Monday, 2 May 2011

USAID to use geospatial data in international development efforts

The United States Agency for International Development (USAID) teams up with the National Aeronautics and Space Administration (NASA) to expand International Development efforts by applying geospatial technologies to overcome challenges in food security, climate change, and energy and environmental management in many developing countries.

NASA Administrator Charles Bolden and USAID Administrator Rajiv Shah has just recently signed a five-year memorandum of understanding that formalises on-going agency collaborations that use Earth science data to address developmental challenges, and to assist in disaster mitigation and humanitarian responses.

“Technologies for NASA missions have long improved life here on Earth. Together with USAID, we’ll meet even more sustainable development challenges here on the ground, solving problems for the world community,” Bolden said in an official statement.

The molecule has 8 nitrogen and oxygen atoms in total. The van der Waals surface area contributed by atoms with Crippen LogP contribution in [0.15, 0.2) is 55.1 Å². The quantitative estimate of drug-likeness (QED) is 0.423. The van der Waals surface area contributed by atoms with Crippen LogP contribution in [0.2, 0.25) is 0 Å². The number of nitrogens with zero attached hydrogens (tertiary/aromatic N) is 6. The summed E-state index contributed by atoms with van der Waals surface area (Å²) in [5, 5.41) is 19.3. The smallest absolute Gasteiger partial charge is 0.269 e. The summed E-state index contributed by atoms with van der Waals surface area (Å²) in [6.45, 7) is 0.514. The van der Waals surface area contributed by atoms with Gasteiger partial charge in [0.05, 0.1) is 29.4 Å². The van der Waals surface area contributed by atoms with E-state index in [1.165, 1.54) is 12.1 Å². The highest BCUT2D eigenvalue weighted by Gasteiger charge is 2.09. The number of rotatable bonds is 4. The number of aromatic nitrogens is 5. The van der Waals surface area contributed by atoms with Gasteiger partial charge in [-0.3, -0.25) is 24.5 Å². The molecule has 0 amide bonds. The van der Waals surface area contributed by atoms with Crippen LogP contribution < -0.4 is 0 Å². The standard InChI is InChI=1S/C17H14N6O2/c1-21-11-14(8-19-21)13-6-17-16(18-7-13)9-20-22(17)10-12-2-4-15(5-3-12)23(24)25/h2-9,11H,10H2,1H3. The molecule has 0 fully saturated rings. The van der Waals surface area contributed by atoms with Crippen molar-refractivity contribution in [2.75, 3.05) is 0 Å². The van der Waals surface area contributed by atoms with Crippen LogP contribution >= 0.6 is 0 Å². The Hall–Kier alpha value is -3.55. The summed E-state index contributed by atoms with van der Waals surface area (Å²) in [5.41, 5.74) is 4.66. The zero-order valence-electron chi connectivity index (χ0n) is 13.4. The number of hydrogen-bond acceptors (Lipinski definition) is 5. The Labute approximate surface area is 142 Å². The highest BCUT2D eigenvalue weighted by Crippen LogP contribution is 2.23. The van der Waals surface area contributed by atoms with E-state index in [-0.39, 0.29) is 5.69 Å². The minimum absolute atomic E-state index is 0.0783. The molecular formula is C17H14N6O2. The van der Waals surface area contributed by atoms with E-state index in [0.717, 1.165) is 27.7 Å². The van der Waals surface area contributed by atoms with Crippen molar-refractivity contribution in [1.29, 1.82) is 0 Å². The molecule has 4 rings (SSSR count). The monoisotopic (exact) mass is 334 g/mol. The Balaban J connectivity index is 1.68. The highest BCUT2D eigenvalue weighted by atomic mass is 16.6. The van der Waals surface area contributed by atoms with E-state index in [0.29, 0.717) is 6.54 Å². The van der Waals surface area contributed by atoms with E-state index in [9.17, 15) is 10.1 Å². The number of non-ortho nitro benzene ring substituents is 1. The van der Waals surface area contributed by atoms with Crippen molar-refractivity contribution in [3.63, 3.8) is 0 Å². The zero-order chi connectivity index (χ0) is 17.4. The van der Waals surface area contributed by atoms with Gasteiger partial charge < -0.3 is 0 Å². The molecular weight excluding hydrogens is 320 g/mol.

“As we explore space, we’ll also be exploring solutions to important health, nutritional and safety challenges in developing countries,” he said.

The agencies will continue collaborations to stimulate innovative science and technology solutions to international development challenges by using Earth science data, research results, computer models, visualisation applications and remote-sensing techniques.

USAID is the lead federal development agency implementing U.S. development efforts through field-based programs and projects around the world. NASA has broad experience with Earth science research, development of Earth science information products, and technology applications.

USAID provides international development assistance to five regions of the world namely; Sub-Saharan Africa, Asia, Latin America and the Caribbean, Europe and Eurasia, and the Middle East.

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